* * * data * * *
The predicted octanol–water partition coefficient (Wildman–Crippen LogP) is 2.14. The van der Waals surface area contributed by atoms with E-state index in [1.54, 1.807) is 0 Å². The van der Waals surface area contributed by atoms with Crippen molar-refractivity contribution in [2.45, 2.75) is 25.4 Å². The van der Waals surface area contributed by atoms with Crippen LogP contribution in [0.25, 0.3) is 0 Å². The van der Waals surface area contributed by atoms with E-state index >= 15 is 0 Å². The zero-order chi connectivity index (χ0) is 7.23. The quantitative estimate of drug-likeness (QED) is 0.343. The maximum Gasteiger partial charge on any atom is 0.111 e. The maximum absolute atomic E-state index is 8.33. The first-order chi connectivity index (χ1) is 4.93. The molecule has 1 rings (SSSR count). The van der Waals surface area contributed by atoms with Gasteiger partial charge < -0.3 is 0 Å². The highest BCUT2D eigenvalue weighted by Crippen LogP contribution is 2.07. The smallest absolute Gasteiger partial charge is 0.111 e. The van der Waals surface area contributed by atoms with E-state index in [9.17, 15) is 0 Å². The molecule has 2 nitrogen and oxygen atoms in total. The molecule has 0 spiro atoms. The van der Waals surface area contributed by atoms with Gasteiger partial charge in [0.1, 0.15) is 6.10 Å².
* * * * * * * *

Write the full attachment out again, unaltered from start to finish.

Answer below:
The predicted octanol–water partition coefficient (Wildman–Crippen LogP) is 2.14. The van der Waals surface area contributed by atoms with E-state index in [1.54, 1.807) is 0 Å². The van der Waals surface area contributed by atoms with Crippen molar-refractivity contribution in [2.45, 2.75) is 25.4 Å². The van der Waals surface area contributed by atoms with Crippen LogP contribution in [0.25, 0.3) is 0 Å². The van der Waals surface area contributed by atoms with E-state index >= 15 is 0 Å². The zero-order chi connectivity index (χ0) is 7.23. The quantitative estimate of drug-likeness (QED) is 0.343. The maximum Gasteiger partial charge on any atom is 0.111 e. The maximum absolute atomic E-state index is 8.33. The first-order chi connectivity index (χ1) is 4.93. The molecule has 1 rings (SSSR count). The van der Waals surface area contributed by atoms with Gasteiger partial charge < -0.3 is 0 Å². The highest BCUT2D eigenvalue weighted by Crippen LogP contribution is 2.07. The smallest absolute Gasteiger partial charge is 0.111 e. The van der Waals surface area contributed by atoms with E-state index in [9.17, 15) is 0 Å². The molecule has 2 nitrogen and oxygen atoms in total. The molecule has 0 spiro atoms. The van der Waals surface area contributed by atoms with Gasteiger partial charge in [0.1, 0.15) is 6.10 Å².